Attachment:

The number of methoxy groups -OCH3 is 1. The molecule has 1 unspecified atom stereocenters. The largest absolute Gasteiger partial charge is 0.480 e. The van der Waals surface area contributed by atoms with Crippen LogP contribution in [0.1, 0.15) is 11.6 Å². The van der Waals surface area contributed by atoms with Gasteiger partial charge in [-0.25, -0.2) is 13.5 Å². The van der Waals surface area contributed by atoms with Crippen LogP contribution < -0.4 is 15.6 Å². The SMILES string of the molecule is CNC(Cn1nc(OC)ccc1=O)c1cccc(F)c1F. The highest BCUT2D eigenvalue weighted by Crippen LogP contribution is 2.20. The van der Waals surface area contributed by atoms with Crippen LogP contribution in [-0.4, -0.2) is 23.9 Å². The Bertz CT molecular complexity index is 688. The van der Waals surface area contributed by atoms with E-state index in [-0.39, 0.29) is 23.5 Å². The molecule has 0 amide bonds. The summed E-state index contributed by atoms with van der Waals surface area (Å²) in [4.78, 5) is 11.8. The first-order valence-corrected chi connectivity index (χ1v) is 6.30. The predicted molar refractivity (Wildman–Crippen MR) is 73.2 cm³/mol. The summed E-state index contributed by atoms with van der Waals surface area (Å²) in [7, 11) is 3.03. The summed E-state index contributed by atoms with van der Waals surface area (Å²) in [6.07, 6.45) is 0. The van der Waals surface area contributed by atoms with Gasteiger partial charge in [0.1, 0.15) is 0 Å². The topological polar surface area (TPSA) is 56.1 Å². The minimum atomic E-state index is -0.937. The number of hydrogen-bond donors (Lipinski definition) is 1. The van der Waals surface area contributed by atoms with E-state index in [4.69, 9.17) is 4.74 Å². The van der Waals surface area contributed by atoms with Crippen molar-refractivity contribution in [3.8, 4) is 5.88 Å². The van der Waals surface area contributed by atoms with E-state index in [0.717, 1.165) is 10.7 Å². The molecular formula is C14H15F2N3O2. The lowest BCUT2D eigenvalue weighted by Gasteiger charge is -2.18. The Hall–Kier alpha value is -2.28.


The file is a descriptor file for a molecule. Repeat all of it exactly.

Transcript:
The number of methoxy groups -OCH3 is 1. The molecule has 1 unspecified atom stereocenters. The largest absolute Gasteiger partial charge is 0.480 e. The van der Waals surface area contributed by atoms with Crippen LogP contribution in [0.1, 0.15) is 11.6 Å². The van der Waals surface area contributed by atoms with Gasteiger partial charge in [-0.25, -0.2) is 13.5 Å². The van der Waals surface area contributed by atoms with Crippen LogP contribution < -0.4 is 15.6 Å². The SMILES string of the molecule is CNC(Cn1nc(OC)ccc1=O)c1cccc(F)c1F. The highest BCUT2D eigenvalue weighted by Crippen LogP contribution is 2.20. The van der Waals surface area contributed by atoms with Crippen LogP contribution in [-0.4, -0.2) is 23.9 Å². The Bertz CT molecular complexity index is 688. The van der Waals surface area contributed by atoms with E-state index in [-0.39, 0.29) is 23.5 Å². The molecule has 0 amide bonds. The summed E-state index contributed by atoms with van der Waals surface area (Å²) in [4.78, 5) is 11.8. The first-order valence-corrected chi connectivity index (χ1v) is 6.30. The predicted molar refractivity (Wildman–Crippen MR) is 73.2 cm³/mol. The summed E-state index contributed by atoms with van der Waals surface area (Å²) in [7, 11) is 3.03. The summed E-state index contributed by atoms with van der Waals surface area (Å²) in [6.07, 6.45) is 0. The van der Waals surface area contributed by atoms with Gasteiger partial charge in [0.1, 0.15) is 0 Å². The topological polar surface area (TPSA) is 56.1 Å². The minimum atomic E-state index is -0.937. The number of hydrogen-bond donors (Lipinski definition) is 1. The van der Waals surface area contributed by atoms with E-state index in [4.69, 9.17) is 4.74 Å². The van der Waals surface area contributed by atoms with Crippen molar-refractivity contribution in [3.8, 4) is 5.88 Å². The van der Waals surface area contributed by atoms with E-state index in [0.717, 1.165) is 10.7 Å². The molecular formula is C14H15F2N3O2. The lowest BCUT2D eigenvalue weighted by Gasteiger charge is -2.18. The Hall–Kier alpha value is -2.28.